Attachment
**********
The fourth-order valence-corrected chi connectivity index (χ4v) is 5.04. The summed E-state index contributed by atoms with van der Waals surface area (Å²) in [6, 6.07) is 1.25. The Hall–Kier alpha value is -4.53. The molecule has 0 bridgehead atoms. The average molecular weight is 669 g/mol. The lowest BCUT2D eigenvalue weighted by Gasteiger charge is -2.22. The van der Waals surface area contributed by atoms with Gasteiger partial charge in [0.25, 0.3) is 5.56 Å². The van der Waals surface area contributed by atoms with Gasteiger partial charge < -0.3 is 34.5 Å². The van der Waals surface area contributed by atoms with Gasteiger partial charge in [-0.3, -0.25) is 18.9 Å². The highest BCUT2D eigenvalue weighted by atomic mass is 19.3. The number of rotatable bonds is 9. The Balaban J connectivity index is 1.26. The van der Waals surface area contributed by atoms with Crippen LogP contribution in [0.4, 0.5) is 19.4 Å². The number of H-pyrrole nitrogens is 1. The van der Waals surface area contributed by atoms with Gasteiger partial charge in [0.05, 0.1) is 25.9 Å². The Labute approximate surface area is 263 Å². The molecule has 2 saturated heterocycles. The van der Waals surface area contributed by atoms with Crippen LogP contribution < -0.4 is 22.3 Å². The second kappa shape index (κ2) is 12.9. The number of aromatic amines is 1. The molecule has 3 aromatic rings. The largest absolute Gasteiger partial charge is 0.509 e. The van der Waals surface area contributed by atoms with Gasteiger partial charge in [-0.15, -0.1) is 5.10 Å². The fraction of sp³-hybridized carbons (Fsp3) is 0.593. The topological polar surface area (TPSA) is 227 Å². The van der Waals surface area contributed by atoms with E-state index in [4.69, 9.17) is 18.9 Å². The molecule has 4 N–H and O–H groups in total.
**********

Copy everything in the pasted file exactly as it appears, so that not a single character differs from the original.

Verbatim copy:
The fourth-order valence-corrected chi connectivity index (χ4v) is 5.04. The summed E-state index contributed by atoms with van der Waals surface area (Å²) in [6, 6.07) is 1.25. The Hall–Kier alpha value is -4.53. The molecule has 0 bridgehead atoms. The average molecular weight is 669 g/mol. The lowest BCUT2D eigenvalue weighted by Gasteiger charge is -2.22. The van der Waals surface area contributed by atoms with Gasteiger partial charge in [0.25, 0.3) is 5.56 Å². The van der Waals surface area contributed by atoms with Gasteiger partial charge < -0.3 is 34.5 Å². The van der Waals surface area contributed by atoms with Gasteiger partial charge in [-0.3, -0.25) is 18.9 Å². The highest BCUT2D eigenvalue weighted by atomic mass is 19.3. The number of rotatable bonds is 9. The Balaban J connectivity index is 1.26. The van der Waals surface area contributed by atoms with Crippen LogP contribution in [0.4, 0.5) is 19.4 Å². The number of H-pyrrole nitrogens is 1. The van der Waals surface area contributed by atoms with Gasteiger partial charge in [0.05, 0.1) is 25.9 Å². The Labute approximate surface area is 263 Å². The molecule has 2 saturated heterocycles. The van der Waals surface area contributed by atoms with Crippen LogP contribution < -0.4 is 22.3 Å². The second kappa shape index (κ2) is 12.9. The number of aromatic amines is 1. The molecule has 3 aromatic rings. The largest absolute Gasteiger partial charge is 0.509 e. The van der Waals surface area contributed by atoms with Gasteiger partial charge in [-0.15, -0.1) is 5.10 Å². The fraction of sp³-hybridized carbons (Fsp3) is 0.593. The topological polar surface area (TPSA) is 227 Å². The van der Waals surface area contributed by atoms with E-state index in [4.69, 9.17) is 18.9 Å². The molecule has 4 N–H and O–H groups in total.